Jack Child Leaves Behind Devoted Friends
University Professor Jack Child, who died Saturday at age 73 after complications related to open-heart surgery, had an eclectic list of passions.
Penguins, Antarctica, Latin American postage stamps.
More importantly he leaves behind no shortage of friends who admired his innovative approaches to teaching and his devotion to his students and colleagues.
“He had a wonderful sense of humor,” said SIS dean Louis Goodman, a longtime associate of Child’s. “He would dress up like a penguin and walk around campus. He would dress up like Fidel Castro.”
Child came to American University first as a graduate student, earning master’s and doctorate degrees from SIS in international relations, joined SIS as an assistant dean in 1980, and later moved to the College of Arts and Sciences. There he taught in the Department of Language and Foreign Studies.
“Jack was an exceptional scholar and colleague and a wonderfully interesting, multi-faceted human being. His passing leaves an enormous hole in the department, college, and university," CAS dean Peter Starr noted on his school’s memoriam page devoted to Child.
As an assistant dean Child played an important role at SIS, Goodman said. After his move to CAS “his ties to SIS never abated, and he was beloved by all the faculty here, and he was named faculty of the year at SIS a few years ago.”
Child had a fascinating background: born in Buenos Aires, he lived with his American parents in South America for 18 years. After graduating from Yale with a degree in communication engineering, he joined the U.S. Army, where he served for 20 years as a Latin American specialist. He retired as a lieutenant colonel.
While in the military, Child served two tours in Vietnam, a brief assignment in Cambodia, and in Colombia.
He was still on active duty when he earned his graduate degrees from AU.
“He was just a wonderful scholar, a wonderful colleague who in a way anchored the Latin American studies community here,” Goodman said. “Every semester he would on his own publish who was taking what courses and send it out to everyone who taught about Latin America to keep the community together.”
Goodman noted that Child was also the pioneering director of the Center for Teaching and Learning.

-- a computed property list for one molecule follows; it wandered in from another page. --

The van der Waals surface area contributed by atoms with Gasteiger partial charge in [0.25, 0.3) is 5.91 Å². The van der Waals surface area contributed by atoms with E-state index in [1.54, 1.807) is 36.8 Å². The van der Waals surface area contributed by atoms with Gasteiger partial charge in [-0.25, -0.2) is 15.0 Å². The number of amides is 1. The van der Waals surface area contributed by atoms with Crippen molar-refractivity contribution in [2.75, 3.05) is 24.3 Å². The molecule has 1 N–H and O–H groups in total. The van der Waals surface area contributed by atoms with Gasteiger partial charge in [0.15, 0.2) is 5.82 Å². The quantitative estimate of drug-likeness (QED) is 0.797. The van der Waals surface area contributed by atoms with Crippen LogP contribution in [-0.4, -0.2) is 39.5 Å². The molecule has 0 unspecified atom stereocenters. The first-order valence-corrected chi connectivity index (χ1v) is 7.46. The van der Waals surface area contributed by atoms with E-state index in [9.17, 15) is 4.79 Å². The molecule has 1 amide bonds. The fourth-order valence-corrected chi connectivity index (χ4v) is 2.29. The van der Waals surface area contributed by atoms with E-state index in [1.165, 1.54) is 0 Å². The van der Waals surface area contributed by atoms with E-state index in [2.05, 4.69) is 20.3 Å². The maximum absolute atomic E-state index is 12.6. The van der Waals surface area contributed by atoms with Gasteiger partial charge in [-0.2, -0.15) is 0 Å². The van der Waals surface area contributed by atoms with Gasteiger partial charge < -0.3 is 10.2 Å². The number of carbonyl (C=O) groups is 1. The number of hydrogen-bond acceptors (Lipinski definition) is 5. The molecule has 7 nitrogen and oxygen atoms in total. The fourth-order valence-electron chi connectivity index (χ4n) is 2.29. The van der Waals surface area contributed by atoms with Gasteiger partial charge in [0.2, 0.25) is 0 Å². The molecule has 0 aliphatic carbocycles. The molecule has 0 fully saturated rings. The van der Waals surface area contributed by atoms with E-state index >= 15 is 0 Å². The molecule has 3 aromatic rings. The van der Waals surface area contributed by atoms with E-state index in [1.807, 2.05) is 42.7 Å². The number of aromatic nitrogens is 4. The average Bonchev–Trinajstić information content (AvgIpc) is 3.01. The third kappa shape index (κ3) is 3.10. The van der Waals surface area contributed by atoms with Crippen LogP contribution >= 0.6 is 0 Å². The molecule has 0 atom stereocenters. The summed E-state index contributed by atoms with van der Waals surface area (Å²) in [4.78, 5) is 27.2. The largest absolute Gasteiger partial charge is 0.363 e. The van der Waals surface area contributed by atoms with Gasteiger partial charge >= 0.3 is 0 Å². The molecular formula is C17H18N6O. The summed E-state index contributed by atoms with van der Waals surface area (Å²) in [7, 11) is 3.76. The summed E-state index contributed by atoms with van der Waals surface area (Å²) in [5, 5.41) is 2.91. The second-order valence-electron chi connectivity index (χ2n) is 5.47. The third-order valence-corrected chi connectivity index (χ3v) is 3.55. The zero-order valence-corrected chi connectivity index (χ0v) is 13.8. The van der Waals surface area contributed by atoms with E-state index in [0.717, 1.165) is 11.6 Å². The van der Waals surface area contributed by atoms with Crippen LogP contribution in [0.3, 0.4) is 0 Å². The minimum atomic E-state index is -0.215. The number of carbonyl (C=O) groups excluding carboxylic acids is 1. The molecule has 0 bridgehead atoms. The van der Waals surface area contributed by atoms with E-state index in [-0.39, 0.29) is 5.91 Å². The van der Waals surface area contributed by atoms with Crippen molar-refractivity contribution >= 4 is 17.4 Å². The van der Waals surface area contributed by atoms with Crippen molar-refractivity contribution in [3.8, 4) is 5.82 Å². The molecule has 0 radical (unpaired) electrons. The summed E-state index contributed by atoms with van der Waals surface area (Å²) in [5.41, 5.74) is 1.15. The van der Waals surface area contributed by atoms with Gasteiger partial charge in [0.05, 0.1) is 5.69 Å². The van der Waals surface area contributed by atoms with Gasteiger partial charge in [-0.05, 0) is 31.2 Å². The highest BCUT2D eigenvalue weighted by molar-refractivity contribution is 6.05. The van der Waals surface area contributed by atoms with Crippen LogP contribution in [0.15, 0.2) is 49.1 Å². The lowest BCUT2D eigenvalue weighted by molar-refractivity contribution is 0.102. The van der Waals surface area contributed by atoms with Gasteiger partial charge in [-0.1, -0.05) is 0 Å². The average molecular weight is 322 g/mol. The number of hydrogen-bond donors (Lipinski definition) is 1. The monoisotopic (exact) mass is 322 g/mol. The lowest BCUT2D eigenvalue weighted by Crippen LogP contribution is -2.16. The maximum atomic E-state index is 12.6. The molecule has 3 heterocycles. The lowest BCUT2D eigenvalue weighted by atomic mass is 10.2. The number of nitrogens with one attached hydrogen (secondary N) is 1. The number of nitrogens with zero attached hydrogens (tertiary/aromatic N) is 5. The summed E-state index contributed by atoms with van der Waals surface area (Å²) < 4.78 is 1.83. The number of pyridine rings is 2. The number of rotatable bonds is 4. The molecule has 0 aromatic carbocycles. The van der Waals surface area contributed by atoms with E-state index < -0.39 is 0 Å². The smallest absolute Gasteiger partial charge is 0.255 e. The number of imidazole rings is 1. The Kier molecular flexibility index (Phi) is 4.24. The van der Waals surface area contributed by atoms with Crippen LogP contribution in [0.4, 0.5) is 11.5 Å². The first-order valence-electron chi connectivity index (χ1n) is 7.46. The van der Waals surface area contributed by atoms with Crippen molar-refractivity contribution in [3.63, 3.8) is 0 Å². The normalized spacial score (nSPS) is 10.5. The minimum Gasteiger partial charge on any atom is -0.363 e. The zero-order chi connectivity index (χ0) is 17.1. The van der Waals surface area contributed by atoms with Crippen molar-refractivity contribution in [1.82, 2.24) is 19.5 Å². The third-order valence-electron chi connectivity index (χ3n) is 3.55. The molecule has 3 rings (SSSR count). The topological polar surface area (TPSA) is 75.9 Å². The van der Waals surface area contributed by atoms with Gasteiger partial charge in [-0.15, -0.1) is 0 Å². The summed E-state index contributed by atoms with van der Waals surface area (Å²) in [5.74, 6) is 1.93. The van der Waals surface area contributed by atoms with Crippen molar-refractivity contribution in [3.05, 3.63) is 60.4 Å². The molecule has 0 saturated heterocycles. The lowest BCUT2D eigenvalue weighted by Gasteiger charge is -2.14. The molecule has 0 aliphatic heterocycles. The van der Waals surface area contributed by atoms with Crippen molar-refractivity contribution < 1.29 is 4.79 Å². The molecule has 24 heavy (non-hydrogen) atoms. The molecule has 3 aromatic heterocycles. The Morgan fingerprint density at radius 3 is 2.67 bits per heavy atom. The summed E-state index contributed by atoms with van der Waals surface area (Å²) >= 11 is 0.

“He was the model teacher using technology in the classroom in ways that just entranced students,” Goodman said.
Child’s research focused on cultural studies and conflict resolution in Latin America, with a focus on Antarctica and the Falklands-Malvinas.
Child also loved to get out of the classroom: He was the guest lecturer and guide on 14 expedition cruises to Antarctica and the surrounding vicinity. And his boundless enthusiasm for penguins captured attention as well.
His books also reflect his eclectic interests. Among his publications:
• Miniature Messages: The Semiotics of Latin American Postage Stamps
• Latin American History through Its Art and Literature
• Antarctica and South American Geopolitics: Frozen Lebensraum
He wrote many other books and articles and won grants from organizations such as the U.S. Institute of Peace.
“Jack was a militant Latin Americanist, deeply committed to teaching and scholarship,” said Amy Oliver, chair of the Department of Philosophy and Religion and associate professor of Spanish and Latin American studies. “His tireless efforts toward Latin American studies and American University have greatly improved both. Perhaps most of all, I remember how beautifully he treated every person he came in contact with at AU.”
Child will be buried in Arlington National Cemetery. A memorial service will be held at 3 p.m. Friday, September 23, at the Metropolitan Memorial United Methodist Church, on Nebraska Avenue across from American University. A reception will immediately follow in the SIS building atrium.